[p2p-research] Building Alliances (basic income and entrepreneurship)

Michel Bauwens michelsub2004 at gmail.com
Sat Nov 7 18:16:18 CET 2009

ah ...  the happiness and security of a monological universe ...

On Sun, Nov 8, 2009 at 12:14 AM, J. Andrew Rogers
<reality.miner at gmail.com>wrote:

> On Sat, Nov 7, 2009 at 8:29 AM, Paul D. Fernhout
> <pdfernhout at kurtz-fernhout.com> wrote:
> > Another way to understand this might be to look at some of Marvin
> Minsky's
> > and other's work on multiple representations and artificial intelligence.
> I
> > was at a talk Minsky gave around 1999 where he outlined the idea that the
> > human brain simultaneously kept running several different models of the
> > world (semantic, 3D, 2D, and so on, don't remember for sure which ones he
> > discussed) and kept choosing solutions from one of the model as they were
> > most appropriate. So, there he was talking about building AIs with
> multiple
> > ways of knowing, all going on simultaneously. :-) Mathematical and
> abstract
> > enough for you? :-)
> You are misunderstanding what you are reading here.  The internal
> abstract representation of all those models is *identical*, it is the
> information that varies from model to model. Semantics and 3D are the
> same structure, you are just organizing the structures around
> different properties of the raw information. It is a local
> optimization with well-understood properties. This is a side-effect of
> ideal intelligence not being possible in this universe (it is
> non-computable).
> > Only after the fact. Biofilms are theoretically not possible either,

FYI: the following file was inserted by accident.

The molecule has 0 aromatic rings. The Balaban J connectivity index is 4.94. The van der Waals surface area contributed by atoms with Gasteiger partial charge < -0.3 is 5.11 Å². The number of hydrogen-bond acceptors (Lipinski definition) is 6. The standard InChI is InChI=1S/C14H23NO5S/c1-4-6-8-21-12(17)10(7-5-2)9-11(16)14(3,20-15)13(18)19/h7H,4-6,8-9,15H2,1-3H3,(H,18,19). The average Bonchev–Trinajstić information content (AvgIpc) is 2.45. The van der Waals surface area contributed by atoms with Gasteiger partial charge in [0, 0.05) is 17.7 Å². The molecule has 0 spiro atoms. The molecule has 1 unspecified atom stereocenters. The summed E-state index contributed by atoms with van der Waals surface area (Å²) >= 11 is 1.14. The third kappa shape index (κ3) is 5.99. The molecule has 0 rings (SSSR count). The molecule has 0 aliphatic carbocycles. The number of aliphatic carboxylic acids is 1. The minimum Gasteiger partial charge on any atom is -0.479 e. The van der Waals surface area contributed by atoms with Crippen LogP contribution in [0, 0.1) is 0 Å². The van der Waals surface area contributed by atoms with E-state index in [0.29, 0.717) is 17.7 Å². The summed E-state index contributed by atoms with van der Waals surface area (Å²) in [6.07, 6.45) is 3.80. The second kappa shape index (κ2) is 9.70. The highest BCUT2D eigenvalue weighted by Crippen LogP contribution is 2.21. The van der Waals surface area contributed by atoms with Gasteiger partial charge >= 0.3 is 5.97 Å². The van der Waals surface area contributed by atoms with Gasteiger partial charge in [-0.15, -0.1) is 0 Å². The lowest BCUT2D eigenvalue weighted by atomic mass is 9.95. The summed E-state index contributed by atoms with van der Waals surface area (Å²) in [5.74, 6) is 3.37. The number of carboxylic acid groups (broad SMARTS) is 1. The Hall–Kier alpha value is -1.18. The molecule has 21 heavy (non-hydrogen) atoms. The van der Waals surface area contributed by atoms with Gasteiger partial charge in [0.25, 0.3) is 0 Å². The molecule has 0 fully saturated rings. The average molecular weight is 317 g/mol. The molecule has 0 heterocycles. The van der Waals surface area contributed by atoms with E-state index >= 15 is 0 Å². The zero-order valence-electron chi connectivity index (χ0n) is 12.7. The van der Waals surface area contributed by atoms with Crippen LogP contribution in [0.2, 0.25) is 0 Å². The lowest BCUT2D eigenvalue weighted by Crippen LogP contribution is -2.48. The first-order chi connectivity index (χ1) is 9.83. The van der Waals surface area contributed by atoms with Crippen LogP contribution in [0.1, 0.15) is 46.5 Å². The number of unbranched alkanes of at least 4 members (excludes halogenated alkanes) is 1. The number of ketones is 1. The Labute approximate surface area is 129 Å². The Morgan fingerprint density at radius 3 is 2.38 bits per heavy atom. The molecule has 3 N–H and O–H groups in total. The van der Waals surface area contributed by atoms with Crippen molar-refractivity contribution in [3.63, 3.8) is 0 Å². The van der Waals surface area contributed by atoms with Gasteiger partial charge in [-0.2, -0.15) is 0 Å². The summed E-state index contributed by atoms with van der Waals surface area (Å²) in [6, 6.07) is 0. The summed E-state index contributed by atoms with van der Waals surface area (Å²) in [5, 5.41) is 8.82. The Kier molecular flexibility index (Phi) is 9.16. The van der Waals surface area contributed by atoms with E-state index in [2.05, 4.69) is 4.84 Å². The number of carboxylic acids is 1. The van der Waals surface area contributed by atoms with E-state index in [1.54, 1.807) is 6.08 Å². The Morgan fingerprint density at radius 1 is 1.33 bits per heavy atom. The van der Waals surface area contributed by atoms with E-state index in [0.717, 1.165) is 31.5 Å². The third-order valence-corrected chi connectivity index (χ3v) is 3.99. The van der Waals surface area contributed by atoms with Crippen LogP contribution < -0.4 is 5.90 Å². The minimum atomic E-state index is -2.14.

> Nonsense. You are conflating theoretical possibility with empirical
> evidence.  This is a basic logic error.
> > Could the same be true for how you say other things, whether disordered
> > amorphous p2p volunteerism, or distributed search, are not theoretically
> > possible, or are certain to fail? :-)
> You are making some pretty severe category errors here, conflating
> completely unrelated constructs as though they are subject to
> equivalent analysis.
> Some things are provably impossible in a strong mathematical sense.
> Nothing proven mathematically has *ever* been invalidated by a fact of
> reality.  There are some things for which we have only proven partial
> properties i.e. we do not know what is potentially possible but we can
> prove that some things are impossible regardless of that fact.  And
> then there is science where nothing is ever proven at all.
> There is no aspect of reality that does not obey strict mathematics as
> we understand it. What is possible in the unknown areas of science is
> bounded by what is allowed in mathematics.  That leaves many
> unexplored possibilities, but it also means that we can say with a
> high degree of certainty that some ideas are strictly disallowed even
> without bothering to collect empirical evidence.
> Every time someone has pretended that mathematics doesn't apply to
> some aspect of reality, disaster has ensued.
> --
> J. Andrew Rogers
> realityminer.blogspot.com
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